A 20-year-old male student presented with the complaints of burning/itching and red patches over dorsum of hands. He had a history of hand wash 5–7 times a day and sanitizer use twice daily. On examination, eczema was seen on the dorsum of hand [Figure 2]. The patient was also suffering from acne vulgaris for which he was receiving topical anti-acne medication.

Figure 2:: Hand eczema in a student.

Similar to the first patient, he was also treated with mometasone (0.1%) cream twice daily and levocetirizine 10 mg for 7 days. Liberal use of moisturizer was advocated to the patient. He showed improvement in signs and symptoms with this treatment.

Case 3: Hyperkeratotic hand eczema

A 45-year-old male patient presented with itchy and dry skin over dorsum of hands. He had a history of hand washing 8–10 times a day and use of hand sanitizer for 4–5 times in a day. This patient was not having any comorbidity and was not receiving any concomitant medications. On examination, hyperkeratotic hand eczema was observed [Figure 3].

Figure 3:: Hyperkeratotic hand eczema.

The patient was treated with clobetasol propionate (0.05%) and salicylic acid ointment for application at the night, cream containing glycolic acid, urea, and cetylated fatty ester complex for morning, and hydroxyzine tablet at bed time for 5 days as itching was interfering his sleep. The patient showed some improvement in the signs and symptoms after few days of treatment.

Case 4: Interdigital eczema

A 33-year-old housewife presented with red and itchy patches in between web spaces and fingers. She also had a history of frequent hand wash (10–12 times a day) and use of hand sanitizer 2–3 times a day as she had a small baby. She had history of atopic dermatitis. On examination, interdigital eczema was observed [Figure 4].

Figure 4:: Interdigital hand eczema in a housewife.

With moisturizer application twice/thrice daily, fusidic acid/ betamethasone cream, and tablet fexofenadine 180 mg/day for 7 days, the patient showed significant improvement.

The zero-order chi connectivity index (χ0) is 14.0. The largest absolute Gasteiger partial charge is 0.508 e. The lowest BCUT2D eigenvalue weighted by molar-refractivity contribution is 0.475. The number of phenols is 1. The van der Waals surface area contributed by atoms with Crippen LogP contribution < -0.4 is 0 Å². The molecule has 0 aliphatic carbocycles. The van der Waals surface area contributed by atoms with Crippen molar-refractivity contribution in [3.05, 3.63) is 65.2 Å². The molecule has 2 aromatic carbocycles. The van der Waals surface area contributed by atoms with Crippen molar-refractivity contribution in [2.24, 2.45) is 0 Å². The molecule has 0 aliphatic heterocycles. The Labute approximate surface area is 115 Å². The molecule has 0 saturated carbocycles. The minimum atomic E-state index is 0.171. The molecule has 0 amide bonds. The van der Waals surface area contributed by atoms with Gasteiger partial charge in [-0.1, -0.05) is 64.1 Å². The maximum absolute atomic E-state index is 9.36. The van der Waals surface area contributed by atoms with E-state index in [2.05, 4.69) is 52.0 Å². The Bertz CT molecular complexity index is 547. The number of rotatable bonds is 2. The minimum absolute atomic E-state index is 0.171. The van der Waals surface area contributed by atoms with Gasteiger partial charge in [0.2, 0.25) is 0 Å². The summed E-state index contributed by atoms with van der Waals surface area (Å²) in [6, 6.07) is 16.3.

Case 5: Fingertip eczema

A 48-year-old female, farmer by occupation, presented with scaly and fissured plaque over fingers [Figure 5]. She had a history of hand wash 4–5 times a day and use of hand sanitizers for 1–2 times in a day. She was a known case of hypertension. The patient was receiving tablet telmisartanhydrochlorothiazide for the treatment of hypertension.

Figure 5:: Fingertip eczema.

With halobetasol and fusidic acid combination, moisturizer use twice/thrice daily, and tablet fexofenadine 180 mg once daily for 7 days, the patient showed significant improvement.

Case 6: Hand eczema in a health care worker

A 40-year-old male health care worker presented with the symptoms of hand eczema [Figure 6]. He had a history of frequent hand wash (8–10 times/day) and use of hand sanitizers (8–10 times/day). He was treated with cream containing glycolic acid, urea, and cetylated fatty ester complex (keratolytic cream) and fluticasone cream. With this treatment, he showed improvement in symptoms.

Figure 6:: Hand eczema in a health care worker.

DISCUSSION

Hand hygiene is important in prevention of infection with SARS-CoV-2. However, excessive hand hygiene may prove detrimental.[6] We present a case series of six patients with different occupations presenting with hand eczema in the period of COVID-19 pandemic. Other causes of hand eczema were excluded by careful history and clinical examination.

Out of six, three patients were female. The common link between all six cases was use of alcohol based hand sanitizer and frequent hand washing. In terms of medical history, one of our patients had a history of hypothyroidism which is known to be associated with dryness of skin.[7] Atopic dermatitis is associated with an increased prevalence of hand eczema. In our case series, one patient had a history of atopic dermatitis.[8] In others, no significant history of medical illness to be associated with skin-related changes was noticed. Detergents are known cause of hand eczema in certain occupations, especially housewives, those involved in cleaning activities, and health care workers.[3] In our series, three were housewives and one patient was health care worker. A survey reported high rates of hand skin damage among health care workers. More damage was observed in health care workers who washed their hand more than 10 times.[9]